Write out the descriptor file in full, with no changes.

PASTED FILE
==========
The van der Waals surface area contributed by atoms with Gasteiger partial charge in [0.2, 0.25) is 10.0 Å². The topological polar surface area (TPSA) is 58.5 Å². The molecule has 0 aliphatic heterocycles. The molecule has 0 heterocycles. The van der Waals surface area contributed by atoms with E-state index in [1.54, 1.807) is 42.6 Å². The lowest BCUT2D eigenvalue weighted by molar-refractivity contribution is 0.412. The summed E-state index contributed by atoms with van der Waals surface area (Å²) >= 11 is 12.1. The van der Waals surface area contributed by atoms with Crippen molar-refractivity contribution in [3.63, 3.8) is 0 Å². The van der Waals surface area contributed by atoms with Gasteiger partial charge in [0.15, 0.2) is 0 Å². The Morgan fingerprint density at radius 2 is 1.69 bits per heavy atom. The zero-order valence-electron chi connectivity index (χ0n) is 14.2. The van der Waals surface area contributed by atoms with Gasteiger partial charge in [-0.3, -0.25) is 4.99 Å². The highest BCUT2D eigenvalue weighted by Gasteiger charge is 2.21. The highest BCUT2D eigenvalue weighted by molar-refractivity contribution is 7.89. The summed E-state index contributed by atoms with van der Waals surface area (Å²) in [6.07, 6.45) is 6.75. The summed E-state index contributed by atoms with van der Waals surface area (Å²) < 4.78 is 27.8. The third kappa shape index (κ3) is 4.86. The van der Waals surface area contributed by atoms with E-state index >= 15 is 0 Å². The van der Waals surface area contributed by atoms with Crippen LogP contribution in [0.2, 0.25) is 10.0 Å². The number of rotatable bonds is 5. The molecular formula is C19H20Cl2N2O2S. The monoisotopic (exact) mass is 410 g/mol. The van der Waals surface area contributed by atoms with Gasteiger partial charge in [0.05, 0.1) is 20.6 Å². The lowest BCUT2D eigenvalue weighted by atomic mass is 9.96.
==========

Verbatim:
The van der Waals surface area contributed by atoms with Gasteiger partial charge in [0.2, 0.25) is 10.0 Å². The topological polar surface area (TPSA) is 58.5 Å². The molecule has 0 aliphatic heterocycles. The molecule has 0 heterocycles. The van der Waals surface area contributed by atoms with E-state index in [1.54, 1.807) is 42.6 Å². The lowest BCUT2D eigenvalue weighted by molar-refractivity contribution is 0.412. The summed E-state index contributed by atoms with van der Waals surface area (Å²) >= 11 is 12.1. The van der Waals surface area contributed by atoms with Crippen molar-refractivity contribution in [3.63, 3.8) is 0 Å². The van der Waals surface area contributed by atoms with Gasteiger partial charge in [0.15, 0.2) is 0 Å². The Morgan fingerprint density at radius 2 is 1.69 bits per heavy atom. The zero-order valence-electron chi connectivity index (χ0n) is 14.2. The van der Waals surface area contributed by atoms with Gasteiger partial charge in [-0.3, -0.25) is 4.99 Å². The highest BCUT2D eigenvalue weighted by Gasteiger charge is 2.21. The highest BCUT2D eigenvalue weighted by molar-refractivity contribution is 7.89. The summed E-state index contributed by atoms with van der Waals surface area (Å²) in [6.07, 6.45) is 6.75. The summed E-state index contributed by atoms with van der Waals surface area (Å²) < 4.78 is 27.8. The third kappa shape index (κ3) is 4.86. The van der Waals surface area contributed by atoms with E-state index >= 15 is 0 Å². The van der Waals surface area contributed by atoms with Crippen LogP contribution in [0.2, 0.25) is 10.0 Å². The number of rotatable bonds is 5. The molecular formula is C19H20Cl2N2O2S. The monoisotopic (exact) mass is 410 g/mol. The van der Waals surface area contributed by atoms with Gasteiger partial charge in [0.05, 0.1) is 20.6 Å². The lowest BCUT2D eigenvalue weighted by atomic mass is 9.96.